Plot Development, Pacing, and Timeline
In part three of a twelve-part blog series, founder of Books from Start to Finish Graham Schofield continues to share his thoughts on the elements authors must consider in their desire for success in fiction writing.
In part four in the series, Graham will look at using a prologue and epilogue.
In part two in the series, Graham discussed how to develop dynamic and engaging characters.
It Comes In Three Acts
In part one of this series, I talked about developing a concrete basis for your book, but where do we go with starting to flesh that out? In part two I looked at characters and helped you develop these in a meaningful way, with the need for conflict in their lives. All stories need conflict, so how do we best develop that as we build the outline and flesh out the plot?
While movie versions of our favorite books often seem different, that’s usually due to the fact that we need less detail in a movie, or a film version true to the book would last about ten hours! However, much as they vary, a good book and a good film will both follow a three-act structure:
- The Setup
- The Confrontation
- The Resolution
We set up the story, we develop it towards a climax, and then we deal with the aftermath, but how much time should we spend on each? This is all about pace and timing, and making sure the levels of detail will be enough, and that we’ll not build up too slowly or too quickly towards the aforementioned climax. As ever, there’s plenty of advice in books and on the internet, but let me share with you the approach that has always worked for me and my clients.
My Ideal Model
While ‘story master’ Michael Hague works mostly with people who are writing screenplays, I believe his model just works so well for people writing fiction. Here it is:
Can you immediately see how useful this chart is in making sure we don’t start off on the wrong foot? The inner journey stages are there to ensure the character of our main protagonist develops in a meaningful and interesting way, while the turning points in the outer journey help us define how the book will progress.
If we think we’re going to have fifty chapters of around 1,500 words in each, then we’ll need five for the setup and another seven or so for the new situation and so on. In part 1, I suggested an idea for an adult crime thriller with a contemporary setting:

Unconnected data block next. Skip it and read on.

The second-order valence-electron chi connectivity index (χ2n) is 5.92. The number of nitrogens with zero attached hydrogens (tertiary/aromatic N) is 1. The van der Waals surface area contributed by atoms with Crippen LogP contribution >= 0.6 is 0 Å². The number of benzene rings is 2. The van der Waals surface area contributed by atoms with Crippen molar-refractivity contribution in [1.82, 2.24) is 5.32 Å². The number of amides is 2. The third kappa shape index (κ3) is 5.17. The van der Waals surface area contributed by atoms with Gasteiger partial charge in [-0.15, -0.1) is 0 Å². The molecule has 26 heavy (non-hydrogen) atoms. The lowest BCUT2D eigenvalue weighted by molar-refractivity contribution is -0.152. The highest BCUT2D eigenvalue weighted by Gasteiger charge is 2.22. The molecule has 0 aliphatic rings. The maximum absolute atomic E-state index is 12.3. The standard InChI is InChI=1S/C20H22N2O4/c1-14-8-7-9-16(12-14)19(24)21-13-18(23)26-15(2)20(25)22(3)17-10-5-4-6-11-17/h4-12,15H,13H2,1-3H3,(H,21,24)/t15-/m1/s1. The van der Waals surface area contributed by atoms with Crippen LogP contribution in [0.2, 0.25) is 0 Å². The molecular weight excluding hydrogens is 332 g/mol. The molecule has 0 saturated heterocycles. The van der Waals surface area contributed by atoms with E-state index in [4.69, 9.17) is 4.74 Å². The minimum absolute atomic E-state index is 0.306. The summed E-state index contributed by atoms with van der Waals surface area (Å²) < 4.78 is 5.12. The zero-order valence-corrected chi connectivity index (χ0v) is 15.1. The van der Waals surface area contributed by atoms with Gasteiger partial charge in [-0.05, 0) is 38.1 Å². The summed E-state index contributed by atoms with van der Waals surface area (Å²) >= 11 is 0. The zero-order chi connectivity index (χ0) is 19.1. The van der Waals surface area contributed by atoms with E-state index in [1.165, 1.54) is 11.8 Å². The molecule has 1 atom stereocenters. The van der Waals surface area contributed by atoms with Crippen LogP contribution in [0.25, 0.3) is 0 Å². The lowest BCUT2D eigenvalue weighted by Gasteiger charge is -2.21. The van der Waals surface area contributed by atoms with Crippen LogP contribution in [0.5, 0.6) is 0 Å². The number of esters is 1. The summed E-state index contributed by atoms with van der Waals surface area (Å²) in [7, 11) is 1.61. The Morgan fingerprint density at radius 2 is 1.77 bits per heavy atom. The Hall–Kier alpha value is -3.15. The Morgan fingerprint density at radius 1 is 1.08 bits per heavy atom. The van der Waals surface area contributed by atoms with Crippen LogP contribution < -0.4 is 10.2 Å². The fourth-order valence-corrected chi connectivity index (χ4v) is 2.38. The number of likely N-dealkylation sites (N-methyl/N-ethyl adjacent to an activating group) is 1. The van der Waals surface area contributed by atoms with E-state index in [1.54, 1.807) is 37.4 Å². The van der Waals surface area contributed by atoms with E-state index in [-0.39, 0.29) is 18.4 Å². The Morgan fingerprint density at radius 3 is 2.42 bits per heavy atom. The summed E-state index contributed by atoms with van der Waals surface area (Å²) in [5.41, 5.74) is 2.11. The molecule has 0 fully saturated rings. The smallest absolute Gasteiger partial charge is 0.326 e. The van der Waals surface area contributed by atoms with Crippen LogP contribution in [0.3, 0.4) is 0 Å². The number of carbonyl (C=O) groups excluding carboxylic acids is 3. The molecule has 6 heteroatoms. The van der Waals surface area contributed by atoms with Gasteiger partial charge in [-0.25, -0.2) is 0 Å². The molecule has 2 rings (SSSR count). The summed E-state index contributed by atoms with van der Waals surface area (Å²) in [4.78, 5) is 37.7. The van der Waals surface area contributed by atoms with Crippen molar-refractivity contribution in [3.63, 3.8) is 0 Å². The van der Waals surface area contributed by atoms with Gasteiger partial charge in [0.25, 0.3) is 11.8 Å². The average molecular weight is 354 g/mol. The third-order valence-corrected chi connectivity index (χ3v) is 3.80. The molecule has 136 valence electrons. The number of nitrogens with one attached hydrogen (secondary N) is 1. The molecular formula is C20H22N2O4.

A 24-year-old heiress is kidnapped from her home in modern-day New York and, with the demand that no police are involved, her father engages a PI to find her and bring her home.
So, turning point # 1 could be where the villains execute their plot, and #2 might be where a ransom is paid but the girl is not released. This prompts the father to hire the PI and then 50% of the book is about his investigation, leading up to his discovering where the girl is being held and planning a rescue.
Turning point #3 could be where new demands are made and he only has five days before the girl will be killed, so a rescue attempt is the agreed upon option—turning point #4 comes when he gets to where she is being held, only to find she’s been moved. I’m sure you can guess the rest up to turning point #5, but I’m equally sure you see my logic here.
What we’ve looked at across these first three parts of the series is taking our basic premise and beginning to develop all the essential background so that when we come to write, we know exactly what we need to cover and in how much detail in order to retain the right balance and that essential pace.
Finally, I’ll leave you with some great advice from Michael Hague himself as he discusses the use of his model and demonstrates key elements using two well-known movies. Don’t forget, whatever he says about the spoken word also applies to the written one when it comes to planning and preparation for your book.
Have you found another model or method that helps you develop a three-act structure for your book? If so, please share some details below and tell us how you found it useful.
About Graham Schofield
Founder of Books from Start to Finish, Graham Schofield works with authors of fiction and non-fiction to write, edit, and publish their books, including many different business owners across numerous industries. He can be contacted at firstname.lastname@example.org.